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Citigroup Countersued by Rajaraman Over Gold Losses

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April 13 (Bloomberg) -- Citigroup Inc.’s Singapore unit was countersued by Raghavendran Rajaraman, who claimed the bank breached an agreement by prematurely selling his gold assets held as collateral and closing his trading account.

Citigroup induced and instigated Rajaraman to apply for the maximum $50 million credit facility and then violated an agreement by not giving him ample time to “regularize” his account when gold prices fell in September, he claimed in papers filed at Singapore’s High Court. A closed hearing is scheduled for today.

Rajaraman is seeking damages including bullion valued at $1.75 million he used as collateral and that the bank sold when it liquidated his account. He’s also seeking unspecified lost profits, according to the filing.

Citigroup had sued Rajaraman, a former currency options trader with the bank until 2007, in a bid to recoup trading losses the bank says he incurred after gold fell from a record high in September. Rajaraman had gold valued at $19.2 million, in addition to the bullion used as collateral, leaving a $1.03 million shortfall, according to Citigroup’s complaint.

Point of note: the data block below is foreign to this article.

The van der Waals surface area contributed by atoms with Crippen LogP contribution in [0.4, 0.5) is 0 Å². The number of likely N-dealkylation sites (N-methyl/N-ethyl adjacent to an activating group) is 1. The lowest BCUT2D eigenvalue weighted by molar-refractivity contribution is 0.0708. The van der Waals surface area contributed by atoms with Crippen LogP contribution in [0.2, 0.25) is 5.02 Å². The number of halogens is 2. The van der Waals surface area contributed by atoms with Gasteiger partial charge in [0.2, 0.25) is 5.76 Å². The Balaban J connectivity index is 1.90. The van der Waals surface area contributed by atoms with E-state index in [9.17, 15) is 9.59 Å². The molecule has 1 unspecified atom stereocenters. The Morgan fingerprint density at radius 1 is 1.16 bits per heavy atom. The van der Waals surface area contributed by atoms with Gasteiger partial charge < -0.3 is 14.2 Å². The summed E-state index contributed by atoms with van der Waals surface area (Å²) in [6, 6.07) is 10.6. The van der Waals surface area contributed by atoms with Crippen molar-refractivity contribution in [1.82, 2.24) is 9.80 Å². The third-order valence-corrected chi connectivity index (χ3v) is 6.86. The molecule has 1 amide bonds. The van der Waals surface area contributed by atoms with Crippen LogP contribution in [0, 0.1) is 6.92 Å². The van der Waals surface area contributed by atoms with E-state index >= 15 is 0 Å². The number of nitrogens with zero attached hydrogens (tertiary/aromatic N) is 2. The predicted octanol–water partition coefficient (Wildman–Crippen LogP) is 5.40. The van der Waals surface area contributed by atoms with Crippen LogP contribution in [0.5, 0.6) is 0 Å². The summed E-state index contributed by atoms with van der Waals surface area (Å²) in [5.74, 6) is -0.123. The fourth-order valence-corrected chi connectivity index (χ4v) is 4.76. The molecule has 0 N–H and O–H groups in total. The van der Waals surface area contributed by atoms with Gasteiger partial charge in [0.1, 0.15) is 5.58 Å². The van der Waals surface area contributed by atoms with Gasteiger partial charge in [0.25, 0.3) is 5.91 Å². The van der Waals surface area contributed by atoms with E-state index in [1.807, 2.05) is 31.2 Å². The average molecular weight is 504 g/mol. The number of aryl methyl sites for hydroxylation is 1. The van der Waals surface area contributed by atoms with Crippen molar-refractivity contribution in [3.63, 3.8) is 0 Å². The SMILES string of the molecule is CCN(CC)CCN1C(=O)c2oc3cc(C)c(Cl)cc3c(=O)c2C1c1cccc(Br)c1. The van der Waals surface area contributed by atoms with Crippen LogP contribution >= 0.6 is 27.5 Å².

The loss suffered was “entirely caused” by Citigroup improperly closing out his trading positions, Rajaraman said in court papers. He denied giving the bank instructions or consenting to close his positions or sell the gold, according to the countersuit.

Adam Abdur Rahman, a Singapore-based Citigroup spokesman, declined to comment. Rajaraman’s lawyer Kelvin Chia didn’t respond to an e-mail or return a call seeking comment.

Hedge Fund

Rajaraman denied the bank’s claim that he was a hedge fund manager at 3 Degrees Asset Management. He didn’t provide his current employment details, in the court filing.

Citigroup, in response to the countersuit, said Rajaraman applied to increase his credit line out of his “own volition and on his own judgment.” Rajaraman’s credit facility was raised to $20 million instead of the $50 million sought, according to the court papers.

A disclosure form signed by Rajaraman didn’t constitute an agreement or have any contractual rights, the bank said, denying that it had breached any agreement with him.

Rajaraman had also consented to the bank selling his gold assets, according to Citigroup’s filing.

Gold plunged 11 percent in September, the most since October 2008, after futures reached a record $1,923.70 an ounce on Sept. 6. Spot gold was at $1675.18 an ounce at 6:30 a.m. Singapore time.

The case is Citibank Singapore Ltd. v Raghavendran Rajaraman S826/2011 in the Singapore High Court.

To contact the reporter on this story: Andrea Tan in Singapore at atan17@bloomberg.net

To contact the editor responsible for this story: Douglas Wong at dwong19@bloomberg.net

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